Persona & Parrhesia: Research notes on the dialectics of the real

Matteo Stocchetti

Abstract


If reality is socially established through practices that, directly or indirectly, depend on communication and therefore on some notion of truth, the idea of a post-truth communicative regime or “age” may seem not only bizarre but also worrying. The dissolution of the real announced by the prophets of postmodernism in the form of either a “perfect crime” or a “liquid reality”, has been interpreted as the effect of the crisis of truth and legitimation that Jean-Françoise Lyotard referred to with his notions of ”performativity” and ”legitimation by force”. In this perspective, reality depends on truth and the possibility of truth depends in turn, by configurations of power that seem too elusive and ephemeral to be effectively engaged with in either theory or practice. In this paper, I mobilize the notions of parrhesia and persona in an effort to establish an alternative standpoint to discuss the epistemological and ontological implications of the postmodern condition and the crisis of truth associated to it. The main point can perhaps be summarized in the idea that, if the new regime of truth (or post-truth) relies on persona expressing the roles/characters compatible with it, the notion of parrhesia may gain a critical relevance for the normative evaluation of these personas and the social implications of their truth. Famously re-introduced by Michel Foucault in his analysis of truth and its discursive conditions, the notion of parrhesia has a heuristic potential that is not fully exploited. While challenging in fundamental ways the social construction of reality on practical grounds, the digitalization of social life presents also theoretical challenges some of which can be addressed by the reconceptualization of parrhesia in relation to the social role of the persona rather than the individual. In my paper, I present some preliminary research notes in this direction.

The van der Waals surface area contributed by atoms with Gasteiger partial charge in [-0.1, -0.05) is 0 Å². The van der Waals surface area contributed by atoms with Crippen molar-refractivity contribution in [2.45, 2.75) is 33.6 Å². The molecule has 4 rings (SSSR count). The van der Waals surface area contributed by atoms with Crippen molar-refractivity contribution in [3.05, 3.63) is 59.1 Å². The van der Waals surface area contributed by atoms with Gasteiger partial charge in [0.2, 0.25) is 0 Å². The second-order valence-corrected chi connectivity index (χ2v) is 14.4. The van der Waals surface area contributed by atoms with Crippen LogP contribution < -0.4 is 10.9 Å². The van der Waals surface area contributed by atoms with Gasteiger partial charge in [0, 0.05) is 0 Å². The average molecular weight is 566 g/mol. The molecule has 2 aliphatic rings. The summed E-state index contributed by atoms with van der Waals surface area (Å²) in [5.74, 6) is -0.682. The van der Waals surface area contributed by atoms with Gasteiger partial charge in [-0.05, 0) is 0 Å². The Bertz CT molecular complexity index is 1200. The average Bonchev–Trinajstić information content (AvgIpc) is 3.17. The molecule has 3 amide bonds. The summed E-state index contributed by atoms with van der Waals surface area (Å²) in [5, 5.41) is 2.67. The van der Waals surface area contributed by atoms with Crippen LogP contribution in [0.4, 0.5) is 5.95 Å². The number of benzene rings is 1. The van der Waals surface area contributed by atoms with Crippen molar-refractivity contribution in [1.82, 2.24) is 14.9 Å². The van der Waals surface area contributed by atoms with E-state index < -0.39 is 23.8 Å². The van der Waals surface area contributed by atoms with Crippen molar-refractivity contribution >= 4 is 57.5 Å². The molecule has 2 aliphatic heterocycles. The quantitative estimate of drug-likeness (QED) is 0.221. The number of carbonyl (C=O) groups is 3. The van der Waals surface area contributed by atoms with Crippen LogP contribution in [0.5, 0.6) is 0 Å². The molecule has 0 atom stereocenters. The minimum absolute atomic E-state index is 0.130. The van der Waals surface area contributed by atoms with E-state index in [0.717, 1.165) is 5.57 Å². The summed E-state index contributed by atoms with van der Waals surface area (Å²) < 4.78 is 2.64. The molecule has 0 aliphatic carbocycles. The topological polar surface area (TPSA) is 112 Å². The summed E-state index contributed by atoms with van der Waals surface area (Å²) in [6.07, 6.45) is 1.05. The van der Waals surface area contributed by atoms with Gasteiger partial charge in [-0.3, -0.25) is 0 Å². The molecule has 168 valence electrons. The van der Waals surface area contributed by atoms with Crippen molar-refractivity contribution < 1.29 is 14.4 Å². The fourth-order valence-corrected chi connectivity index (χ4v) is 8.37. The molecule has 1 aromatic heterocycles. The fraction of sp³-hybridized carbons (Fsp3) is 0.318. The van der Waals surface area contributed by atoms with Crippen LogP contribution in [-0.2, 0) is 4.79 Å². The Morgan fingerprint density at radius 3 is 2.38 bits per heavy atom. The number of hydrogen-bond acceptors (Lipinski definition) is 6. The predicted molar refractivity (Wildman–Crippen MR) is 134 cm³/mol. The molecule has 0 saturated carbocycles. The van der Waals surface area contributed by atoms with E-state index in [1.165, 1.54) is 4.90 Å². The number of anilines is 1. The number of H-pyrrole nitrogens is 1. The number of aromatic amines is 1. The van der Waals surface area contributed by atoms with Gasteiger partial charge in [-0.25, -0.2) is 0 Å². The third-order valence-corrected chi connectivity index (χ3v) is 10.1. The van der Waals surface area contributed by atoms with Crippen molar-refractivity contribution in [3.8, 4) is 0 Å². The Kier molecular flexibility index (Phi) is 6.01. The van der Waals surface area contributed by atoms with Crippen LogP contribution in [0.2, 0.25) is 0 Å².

Keywords


Parrhesia, persona, dialectics of the real, post-digital, post-truth

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DOI: http://dx.doi.org/10.21153/ps2017vol3no2art647

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